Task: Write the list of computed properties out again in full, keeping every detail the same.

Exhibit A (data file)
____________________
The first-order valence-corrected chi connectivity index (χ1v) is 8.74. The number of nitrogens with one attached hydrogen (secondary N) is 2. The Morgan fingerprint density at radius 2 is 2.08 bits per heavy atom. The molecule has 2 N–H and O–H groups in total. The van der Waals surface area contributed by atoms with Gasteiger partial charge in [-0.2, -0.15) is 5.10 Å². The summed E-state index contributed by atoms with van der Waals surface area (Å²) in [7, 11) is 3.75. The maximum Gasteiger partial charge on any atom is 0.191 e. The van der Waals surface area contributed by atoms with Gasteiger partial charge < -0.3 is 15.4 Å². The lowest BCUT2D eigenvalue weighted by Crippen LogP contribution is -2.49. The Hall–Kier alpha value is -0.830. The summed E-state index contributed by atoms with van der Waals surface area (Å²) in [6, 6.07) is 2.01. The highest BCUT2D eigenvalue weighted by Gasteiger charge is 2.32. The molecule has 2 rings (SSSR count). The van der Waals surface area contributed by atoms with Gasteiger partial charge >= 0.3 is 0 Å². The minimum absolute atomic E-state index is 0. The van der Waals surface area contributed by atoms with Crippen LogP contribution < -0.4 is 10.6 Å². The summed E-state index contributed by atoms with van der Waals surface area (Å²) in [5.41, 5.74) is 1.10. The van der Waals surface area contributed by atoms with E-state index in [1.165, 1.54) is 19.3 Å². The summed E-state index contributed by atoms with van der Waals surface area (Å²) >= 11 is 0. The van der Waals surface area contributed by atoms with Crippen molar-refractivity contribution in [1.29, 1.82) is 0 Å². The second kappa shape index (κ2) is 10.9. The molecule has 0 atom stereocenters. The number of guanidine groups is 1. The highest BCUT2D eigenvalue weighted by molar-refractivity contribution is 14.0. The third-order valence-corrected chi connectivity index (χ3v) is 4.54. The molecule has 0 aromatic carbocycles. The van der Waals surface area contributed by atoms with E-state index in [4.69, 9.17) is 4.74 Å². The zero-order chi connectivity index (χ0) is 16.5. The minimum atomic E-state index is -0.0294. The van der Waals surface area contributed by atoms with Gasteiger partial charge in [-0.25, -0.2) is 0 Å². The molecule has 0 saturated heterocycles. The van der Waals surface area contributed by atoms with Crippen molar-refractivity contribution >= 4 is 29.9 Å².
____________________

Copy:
The first-order valence-corrected chi connectivity index (χ1v) is 8.74. The number of nitrogens with one attached hydrogen (secondary N) is 2. The Morgan fingerprint density at radius 2 is 2.08 bits per heavy atom. The molecule has 2 N–H and O–H groups in total. The van der Waals surface area contributed by atoms with Gasteiger partial charge in [-0.2, -0.15) is 5.10 Å². The summed E-state index contributed by atoms with van der Waals surface area (Å²) in [7, 11) is 3.75. The maximum Gasteiger partial charge on any atom is 0.191 e. The van der Waals surface area contributed by atoms with Gasteiger partial charge < -0.3 is 15.4 Å². The lowest BCUT2D eigenvalue weighted by Crippen LogP contribution is -2.49. The Hall–Kier alpha value is -0.830. The summed E-state index contributed by atoms with van der Waals surface area (Å²) in [6, 6.07) is 2.01. The highest BCUT2D eigenvalue weighted by Gasteiger charge is 2.32. The molecule has 2 rings (SSSR count). The van der Waals surface area contributed by atoms with Gasteiger partial charge >= 0.3 is 0 Å². The minimum absolute atomic E-state index is 0. The van der Waals surface area contributed by atoms with Crippen LogP contribution < -0.4 is 10.6 Å². The summed E-state index contributed by atoms with van der Waals surface area (Å²) in [5.41, 5.74) is 1.10. The van der Waals surface area contributed by atoms with E-state index in [1.165, 1.54) is 19.3 Å². The summed E-state index contributed by atoms with van der Waals surface area (Å²) >= 11 is 0. The van der Waals surface area contributed by atoms with Crippen molar-refractivity contribution in [1.29, 1.82) is 0 Å². The second kappa shape index (κ2) is 10.9. The molecule has 0 atom stereocenters. The number of guanidine groups is 1. The highest BCUT2D eigenvalue weighted by molar-refractivity contribution is 14.0. The third-order valence-corrected chi connectivity index (χ3v) is 4.54. The molecule has 0 aromatic carbocycles. The van der Waals surface area contributed by atoms with E-state index in [4.69, 9.17) is 4.74 Å². The zero-order chi connectivity index (χ0) is 16.5. The minimum atomic E-state index is -0.0294. The van der Waals surface area contributed by atoms with Gasteiger partial charge in [-0.25, -0.2) is 0 Å². The molecule has 0 saturated heterocycles. The van der Waals surface area contributed by atoms with Crippen molar-refractivity contribution >= 4 is 29.9 Å².